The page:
What Is a Parenting Plan?

A parenting plan is a written agreement between parents who share children but do not live together. Anytime there is a divorce or custody case, the parents will be required by the courts to make a parenting plan. At the very least, it establishes how much time the children will spend with each parent and how they will make decisions regarding their children. It can also be extremely detailed.

Whether it is part of an official legal action or a private, good will agreement between parties, a parenting plan is an important aspect of any coparenting relationship.

Why Make a Parenting Plan?

A parenting plan will be ordered by a judge as part of any divorce or custody dispute in court. It can be created by the parents together or with the help of an attorney or mediator. It is then filed and becomes legally enforceable.

If the parents are on good terms and can agree on how they will approach coparenting, creating a parenting plan is still a smart move. This can be a gesture of commitment to coparenting and proof of what was agreed upon should the parties disagree in the future.

A parenting plan helps both parents feel involved and provides the children and parents with a clear idea of what to expect. It lays out a regular visitation schedule and ensures each parent’s right to their allocated time with the kids. Should a conflict arise between the parents, the parenting plan could even dictate how it will be solved. It can be a tool for stress reduction in a potentially emotional and contentious situation.

Aspects of a Parenting Plan

The parenting plan can be as detailed as the parents wish. Beyond a basic determination of minimum parenting time, a parenting plan can also address:

• Plans for school breaks, holidays, birthdays, summers and vacations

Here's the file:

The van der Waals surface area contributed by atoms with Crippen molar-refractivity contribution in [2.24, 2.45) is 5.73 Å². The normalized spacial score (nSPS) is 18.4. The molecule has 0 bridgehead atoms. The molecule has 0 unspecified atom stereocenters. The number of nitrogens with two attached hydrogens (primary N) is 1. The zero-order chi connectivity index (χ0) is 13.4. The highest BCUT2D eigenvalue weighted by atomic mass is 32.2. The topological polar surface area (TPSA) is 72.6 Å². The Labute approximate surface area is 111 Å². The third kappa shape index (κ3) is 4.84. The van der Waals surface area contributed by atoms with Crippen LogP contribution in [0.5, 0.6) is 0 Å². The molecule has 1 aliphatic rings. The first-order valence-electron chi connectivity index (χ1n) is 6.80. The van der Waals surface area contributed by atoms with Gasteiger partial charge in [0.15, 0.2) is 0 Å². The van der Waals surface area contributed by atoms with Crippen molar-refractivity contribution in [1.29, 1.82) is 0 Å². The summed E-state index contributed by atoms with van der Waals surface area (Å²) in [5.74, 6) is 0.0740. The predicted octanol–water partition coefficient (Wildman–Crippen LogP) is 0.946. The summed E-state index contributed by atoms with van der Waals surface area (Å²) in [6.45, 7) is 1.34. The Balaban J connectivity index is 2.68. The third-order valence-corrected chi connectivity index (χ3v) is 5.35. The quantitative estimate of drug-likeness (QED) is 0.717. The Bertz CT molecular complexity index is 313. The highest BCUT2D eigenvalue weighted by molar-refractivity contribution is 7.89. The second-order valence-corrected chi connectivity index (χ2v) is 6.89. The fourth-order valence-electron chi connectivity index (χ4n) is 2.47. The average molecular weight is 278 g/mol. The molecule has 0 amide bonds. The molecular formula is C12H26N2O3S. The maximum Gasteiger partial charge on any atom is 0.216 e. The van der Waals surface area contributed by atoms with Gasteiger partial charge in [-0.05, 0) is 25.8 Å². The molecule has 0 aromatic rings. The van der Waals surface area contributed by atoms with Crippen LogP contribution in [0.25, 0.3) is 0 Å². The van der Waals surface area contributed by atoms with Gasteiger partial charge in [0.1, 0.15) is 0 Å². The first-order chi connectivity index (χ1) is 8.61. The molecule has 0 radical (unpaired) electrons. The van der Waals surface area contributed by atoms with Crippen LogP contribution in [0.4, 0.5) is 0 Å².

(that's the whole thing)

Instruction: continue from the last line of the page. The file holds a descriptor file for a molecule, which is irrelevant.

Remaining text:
• Residence
• Information sharing and access
• Communication with one another and the children
• Safety issues
• Conflict resolution
• Transportation
• Religion
• Schooling
• Feeding
• Sports and extracurricular activities
• Relocation (as in one parent may not move more than a certain number of miles away without court approval)

Special Concerns

The parenting plan should be unique to the people making it. To be fully beneficial the parents must take the ages and schedules of the children into consideration.

Distance will greatly affect the way custody is worked out and should be included in the parenting plan. If parents live near one another, they may need to determine how they will share far more of the regular tasks the children require. The time spent with each parent could be more complicated in this scenario too. For example, parents in the same area could allow the non-custodial parent to have a certain number of weeknight dinners with the children to lessen the amount of time they go without seeing them.

When the parents live more than 60 miles apart a long-distance parenting plan would be appropriate. This might address some of the unique challenges presented by such a living situation, like where the parents will meet for pickup and drop offs or how they will share the travel time and costs associated with long trips between parents.

Any other circumstance can be addressed in the parenting plan. Again, plans can be simple but also quite complex when considering distance, special needs, safety concerns and anything else that applies to the children and parents.

Contact an Oregon Family Law Attorney for Help

Tools for creating your own parenting plan exist online but family law attorney can also help and make sure that the best interests of your children are represented in your parenting plan. If you are facing a divorce or custody dispute the team at Gearing, Rackner & McGrath, LLP can answer your questions and determine what you will need to do to protect your rights as a parent.

As dedicated divorce lawyers, we have many years of experience handling all types of family law cases, especially those related to child custody. To learn more about how our award-winning attorneys can assist you in pursuing custody of your children or modifying an existing child custody order, call us at (503) 222-9116 or contact us through our online form to learn more about how we can help.